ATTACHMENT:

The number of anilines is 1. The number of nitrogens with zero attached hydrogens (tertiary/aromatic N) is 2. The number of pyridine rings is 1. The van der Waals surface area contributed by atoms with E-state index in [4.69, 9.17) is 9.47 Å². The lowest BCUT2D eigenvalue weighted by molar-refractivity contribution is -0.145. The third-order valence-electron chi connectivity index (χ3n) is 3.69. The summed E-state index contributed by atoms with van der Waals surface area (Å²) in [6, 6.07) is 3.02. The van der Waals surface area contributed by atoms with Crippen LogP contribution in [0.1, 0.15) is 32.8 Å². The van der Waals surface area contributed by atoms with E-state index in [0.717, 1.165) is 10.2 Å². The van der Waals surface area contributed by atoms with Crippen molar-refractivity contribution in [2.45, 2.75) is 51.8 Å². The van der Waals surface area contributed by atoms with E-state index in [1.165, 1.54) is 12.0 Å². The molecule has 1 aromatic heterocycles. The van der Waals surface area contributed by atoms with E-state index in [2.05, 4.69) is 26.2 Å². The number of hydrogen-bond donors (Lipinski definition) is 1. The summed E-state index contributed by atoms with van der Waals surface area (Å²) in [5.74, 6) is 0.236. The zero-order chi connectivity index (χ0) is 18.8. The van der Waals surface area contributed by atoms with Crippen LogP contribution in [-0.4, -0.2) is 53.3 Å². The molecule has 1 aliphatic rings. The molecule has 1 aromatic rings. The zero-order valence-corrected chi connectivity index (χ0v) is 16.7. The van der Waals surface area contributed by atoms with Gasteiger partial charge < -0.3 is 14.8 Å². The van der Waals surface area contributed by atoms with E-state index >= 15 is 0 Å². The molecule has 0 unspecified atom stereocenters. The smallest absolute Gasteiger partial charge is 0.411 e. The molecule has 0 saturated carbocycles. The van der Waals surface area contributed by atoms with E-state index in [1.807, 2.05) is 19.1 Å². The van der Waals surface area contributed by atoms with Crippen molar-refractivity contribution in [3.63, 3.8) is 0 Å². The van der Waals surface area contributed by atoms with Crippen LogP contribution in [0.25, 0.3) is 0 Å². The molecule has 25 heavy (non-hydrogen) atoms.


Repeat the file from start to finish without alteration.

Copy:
The number of anilines is 1. The number of nitrogens with zero attached hydrogens (tertiary/aromatic N) is 2. The number of pyridine rings is 1. The van der Waals surface area contributed by atoms with E-state index in [4.69, 9.17) is 9.47 Å². The lowest BCUT2D eigenvalue weighted by molar-refractivity contribution is -0.145. The third-order valence-electron chi connectivity index (χ3n) is 3.69. The summed E-state index contributed by atoms with van der Waals surface area (Å²) in [6, 6.07) is 3.02. The van der Waals surface area contributed by atoms with Crippen LogP contribution in [0.1, 0.15) is 32.8 Å². The van der Waals surface area contributed by atoms with E-state index in [0.717, 1.165) is 10.2 Å². The van der Waals surface area contributed by atoms with Crippen molar-refractivity contribution in [2.45, 2.75) is 51.8 Å². The van der Waals surface area contributed by atoms with E-state index in [1.165, 1.54) is 12.0 Å². The molecule has 1 aromatic heterocycles. The van der Waals surface area contributed by atoms with E-state index in [2.05, 4.69) is 26.2 Å². The number of hydrogen-bond donors (Lipinski definition) is 1. The summed E-state index contributed by atoms with van der Waals surface area (Å²) in [5.74, 6) is 0.236. The zero-order chi connectivity index (χ0) is 18.8. The van der Waals surface area contributed by atoms with Crippen LogP contribution in [-0.4, -0.2) is 53.3 Å². The molecule has 1 aliphatic rings. The molecule has 1 aromatic rings. The zero-order valence-corrected chi connectivity index (χ0v) is 16.7. The van der Waals surface area contributed by atoms with Gasteiger partial charge < -0.3 is 14.8 Å². The van der Waals surface area contributed by atoms with E-state index >= 15 is 0 Å². The molecule has 0 unspecified atom stereocenters. The smallest absolute Gasteiger partial charge is 0.411 e. The molecule has 0 saturated carbocycles. The van der Waals surface area contributed by atoms with E-state index in [1.807, 2.05) is 19.1 Å². The van der Waals surface area contributed by atoms with Crippen molar-refractivity contribution in [3.63, 3.8) is 0 Å². The van der Waals surface area contributed by atoms with Crippen LogP contribution in [0.25, 0.3) is 0 Å². The molecule has 25 heavy (non-hydrogen) atoms.